Japan kicks off helicopter studies

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Requirements for utility and search and rescue aircraft to be in next five-year plan with contests starting 2008

Japan has begun studying potential replacements for its Bell/Fuji UH-1J utility and Sikorsky/Mitsubishi UH-60J search and rescue helicopters, despite having excluded both projects from its new five-year defence spending plan, which came into effect on 1 April.

The Japan Defence Agency (JDA) was forced to omit the replacement programmes due to budget constraints, but has already begun studies for competitions to start as early as 2008. Manufacturers hope that both programmes will begin in the first half of the JDA's next five-year plan from April 2010.

Tokyo currently has nine helicopter programmes, including its planned purchase of at least 14 AgustaWestland/Kawaskai KHI-01s for mine countermeasures and Antarctic support duties. The first of these has already flown in the UK and will be shipped to Kawasaki in July before being delivered to Japan's navy in March 2006.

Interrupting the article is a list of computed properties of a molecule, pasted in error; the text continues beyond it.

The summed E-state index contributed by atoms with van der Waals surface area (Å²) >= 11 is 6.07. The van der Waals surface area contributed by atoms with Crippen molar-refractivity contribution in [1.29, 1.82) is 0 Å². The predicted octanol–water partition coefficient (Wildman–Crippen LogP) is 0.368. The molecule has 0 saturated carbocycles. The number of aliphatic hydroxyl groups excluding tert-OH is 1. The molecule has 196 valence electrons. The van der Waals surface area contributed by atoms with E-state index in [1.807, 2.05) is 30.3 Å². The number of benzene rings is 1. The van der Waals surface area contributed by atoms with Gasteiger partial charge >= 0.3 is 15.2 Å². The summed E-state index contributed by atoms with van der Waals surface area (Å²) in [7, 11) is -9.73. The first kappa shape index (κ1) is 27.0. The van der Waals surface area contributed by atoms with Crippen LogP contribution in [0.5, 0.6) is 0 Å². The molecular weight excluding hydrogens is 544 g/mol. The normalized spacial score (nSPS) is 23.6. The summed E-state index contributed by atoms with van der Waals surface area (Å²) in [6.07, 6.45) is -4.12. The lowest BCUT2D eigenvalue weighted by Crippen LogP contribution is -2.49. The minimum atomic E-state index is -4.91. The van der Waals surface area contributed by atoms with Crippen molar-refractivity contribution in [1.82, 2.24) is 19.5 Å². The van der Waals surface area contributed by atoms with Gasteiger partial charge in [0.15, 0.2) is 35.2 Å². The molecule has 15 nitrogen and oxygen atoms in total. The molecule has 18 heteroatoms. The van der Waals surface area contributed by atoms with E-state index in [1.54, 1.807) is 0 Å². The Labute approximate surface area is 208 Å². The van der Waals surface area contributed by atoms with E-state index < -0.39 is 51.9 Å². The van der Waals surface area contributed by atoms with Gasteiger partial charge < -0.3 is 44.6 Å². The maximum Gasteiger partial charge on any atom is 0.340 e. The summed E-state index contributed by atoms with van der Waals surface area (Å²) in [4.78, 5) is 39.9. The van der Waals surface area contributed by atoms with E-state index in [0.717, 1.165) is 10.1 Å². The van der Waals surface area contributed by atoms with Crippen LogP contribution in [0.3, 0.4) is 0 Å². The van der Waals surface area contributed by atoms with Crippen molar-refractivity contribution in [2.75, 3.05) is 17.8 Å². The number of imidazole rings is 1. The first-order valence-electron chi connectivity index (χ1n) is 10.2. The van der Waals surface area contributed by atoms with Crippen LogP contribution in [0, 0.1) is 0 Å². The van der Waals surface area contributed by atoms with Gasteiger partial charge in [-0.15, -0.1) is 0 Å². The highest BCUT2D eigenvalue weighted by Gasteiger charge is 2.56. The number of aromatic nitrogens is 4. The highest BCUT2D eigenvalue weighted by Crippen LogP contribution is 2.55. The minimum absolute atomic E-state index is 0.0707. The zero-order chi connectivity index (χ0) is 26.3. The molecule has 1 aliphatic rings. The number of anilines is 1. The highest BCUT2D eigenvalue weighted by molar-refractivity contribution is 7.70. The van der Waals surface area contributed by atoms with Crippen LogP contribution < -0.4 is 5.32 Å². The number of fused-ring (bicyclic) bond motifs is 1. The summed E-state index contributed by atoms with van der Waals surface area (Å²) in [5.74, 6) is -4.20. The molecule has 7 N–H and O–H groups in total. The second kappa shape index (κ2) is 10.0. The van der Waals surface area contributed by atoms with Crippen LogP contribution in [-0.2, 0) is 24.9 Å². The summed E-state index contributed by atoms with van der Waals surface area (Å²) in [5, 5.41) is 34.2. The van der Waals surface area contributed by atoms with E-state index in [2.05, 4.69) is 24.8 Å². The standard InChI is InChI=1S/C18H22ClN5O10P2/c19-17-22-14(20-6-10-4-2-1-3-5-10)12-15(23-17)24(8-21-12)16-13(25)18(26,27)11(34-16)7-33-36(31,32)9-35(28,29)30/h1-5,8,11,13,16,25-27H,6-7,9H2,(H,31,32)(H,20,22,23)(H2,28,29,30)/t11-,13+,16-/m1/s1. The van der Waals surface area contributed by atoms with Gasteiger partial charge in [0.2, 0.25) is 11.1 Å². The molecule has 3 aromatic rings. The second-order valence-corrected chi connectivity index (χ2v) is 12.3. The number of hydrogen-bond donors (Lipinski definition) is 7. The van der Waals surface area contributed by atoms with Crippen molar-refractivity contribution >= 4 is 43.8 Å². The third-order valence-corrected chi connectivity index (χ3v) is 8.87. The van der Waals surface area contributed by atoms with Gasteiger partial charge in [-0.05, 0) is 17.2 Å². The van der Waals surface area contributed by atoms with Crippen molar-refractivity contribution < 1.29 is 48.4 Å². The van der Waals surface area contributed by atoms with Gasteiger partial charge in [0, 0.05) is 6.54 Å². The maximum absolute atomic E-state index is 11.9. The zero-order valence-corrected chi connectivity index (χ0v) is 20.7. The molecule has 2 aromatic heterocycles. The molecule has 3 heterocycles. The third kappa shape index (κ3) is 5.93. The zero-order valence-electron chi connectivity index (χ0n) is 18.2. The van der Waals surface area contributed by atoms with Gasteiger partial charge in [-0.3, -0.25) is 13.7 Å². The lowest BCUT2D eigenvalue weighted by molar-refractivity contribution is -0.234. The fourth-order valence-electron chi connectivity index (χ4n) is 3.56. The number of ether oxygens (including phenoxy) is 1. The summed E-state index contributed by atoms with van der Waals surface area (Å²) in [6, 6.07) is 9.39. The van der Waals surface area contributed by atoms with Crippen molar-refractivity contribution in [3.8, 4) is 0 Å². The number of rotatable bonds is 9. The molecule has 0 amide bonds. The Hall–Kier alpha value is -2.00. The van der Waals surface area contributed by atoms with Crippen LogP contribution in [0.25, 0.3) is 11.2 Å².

The company will assemble the programme's remaining 13 planned aircraft at a rate of one a year, but needs to secure further business if the new assembly line is to become efficient. AgustaWestland's baseline EH101 is viewed as a strong candidate to replace the navy's UH-60Js, as the service is studying the use of a larger search and rescue aircraft.

Mitsubishi and Sikorsky have meanwhile started discussing a new variant of the H-60, which could attract support from Japan's air force, while NH Industries also plans to offer the NH90 for the requirement. Japan's army is looking for a new twin-engined utility helicopter as part of its UH-1J replacement study, but is also considering the remanufacture and upgrade of its existing fleet.

The JDA's only new near-term requirement is for a twin-engined training helicopter to replace its Hughes OH-6s, with an initial contract for one or two aircraft expected within the next three years. However, the programme will not be funded through the JDA's new budget because it does not involve frontline equipment.

AgustaWestland's A109, Euro­copter's EC135 and Kawasaki's BK117 are expected to contest the training requirement, which sources suggest will eventually total about 10 helicopters for the navy and potentially several more for other services.

BRENDAN SOBIE/TOKYO